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Issue #438: December 13–19, 2015

Q: I read your column religiously and thoroughly enjoy it. I’m somewhat of a geek too and pride myself on solving all or most of my issues with computers and/or software. “Google is my friend”. However, I have a problem I can’t find anything on. 3 days ago I attempted to install an older XP game on my computer and the install crashed and hung up. I had to terminate it using Task Manager. Since then I can’t use any of my Office 2007 products or Adobe Reader XI. I get the following error: The application was unable to start correctly (0x80000003). Click OK to close the Application. I ran the Repair on Office to no avail and uninstalled Adobe Reader to no avail. Any advice would be most appreciative. I have an image I created about a month ago. If necessary I can re-image the HDD.

– Don T.
Valparaiso, Florida

A: First, let me say thank-you for the kind words about the column, Don.  It’s always nice to know one’s work is appreciated.

Your problem was a new one on me – I’ve never heard of this happening before.  However, my Google-Fu must be superior to yours, as I was able to find a number of forums and discussion boards where this topic was active.  Let’s discuss first, then I’ll tell you what I learned, and let you take it from there.

First of all, even though it is Office applications that are failing to run, the description you supplied tells me that the problem does not lie with Microsoft Office itself.  Your error occurred when installing a completely unrelated piece of gaming software (which obviously doesn’t use Office).  Further, it was not just Office that was affected, but Adobe Reader, and perhaps other applications that you’re not even aware of yet.  So, the logical assumption is that the installation has messed with something that all of these seemingly unrelated applications utilize, rather than the applications themselves.  That’s probably why running the Office repair and uninstalling Adobe Reader didn’t fix anything – there’s nothing wrong with them to fix.

Older software, of course, has no way of knowing how to properly interact with versions of software that are produced at later dates.  From the perspective of a software engineer I can tell you that interfaces change, the format and order of data in files change, the names and existence of components change and more. Any of these, and a host of other stuff can cause corruption.  Software vendors try really hard to stop that from happening, but it is quite literally impossible for them to test every possible combination of hardware, software, and software versions that their installation utility will encounter in the field.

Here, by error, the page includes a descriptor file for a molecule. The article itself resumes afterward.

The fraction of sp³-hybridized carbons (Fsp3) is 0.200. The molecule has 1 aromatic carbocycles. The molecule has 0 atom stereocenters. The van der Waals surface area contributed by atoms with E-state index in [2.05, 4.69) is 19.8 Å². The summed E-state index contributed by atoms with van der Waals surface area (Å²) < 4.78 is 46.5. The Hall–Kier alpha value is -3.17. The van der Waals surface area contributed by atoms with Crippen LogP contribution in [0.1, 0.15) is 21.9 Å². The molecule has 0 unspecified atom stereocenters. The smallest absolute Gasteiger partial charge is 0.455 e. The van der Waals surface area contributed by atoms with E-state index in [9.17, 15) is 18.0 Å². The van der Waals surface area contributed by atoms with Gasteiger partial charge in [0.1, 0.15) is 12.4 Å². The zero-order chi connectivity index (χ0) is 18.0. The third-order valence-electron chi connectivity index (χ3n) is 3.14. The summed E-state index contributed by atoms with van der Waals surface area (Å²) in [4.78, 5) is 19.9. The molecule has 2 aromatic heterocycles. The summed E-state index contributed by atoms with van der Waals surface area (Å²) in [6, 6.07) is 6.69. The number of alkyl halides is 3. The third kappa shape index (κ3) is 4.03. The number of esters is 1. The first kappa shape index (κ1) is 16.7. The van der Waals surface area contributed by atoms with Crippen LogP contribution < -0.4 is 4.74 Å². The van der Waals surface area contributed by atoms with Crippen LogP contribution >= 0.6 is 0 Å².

So, what’s common on today’s systems?  One thing repeatedly mentioned in the forums I read was the version of the .NET Framework installed.  There’s no way for me of knowing for sure this is your problem, but it is possible that, failing to find the older version of the .NET Framework that it was designed to use, the game you were installing installed an older version of the Framework, or attempted to change something in the version that is already installed, thereby corrupting it for your more modern applications.  You could un-install and re-install the .NET Framework to try and correct things.  One other thing that quit a few people were pointing to as a definitive cause of the problem was Norton Internet Security.  A number of people who had the exact error message that you cited claimed that the problem vanished when they either disabled or uninstalled NIS.  This was somewhat borne-out by a post from a Norton representative in the same forum, saying “We are aware of this issue and our team is working to provide a resolution at the earliest.”  That was in early October, and there was a follow-up the next week saying Norton was still working on it, and would provide an updated status once they have a resolution.  There were no posts after that, but if you’d like to watch for updates on your own, or push them for more information, you can visit the forum yourself at  In the meantime, if you’re running NIS, that sounds like a likely culprit.

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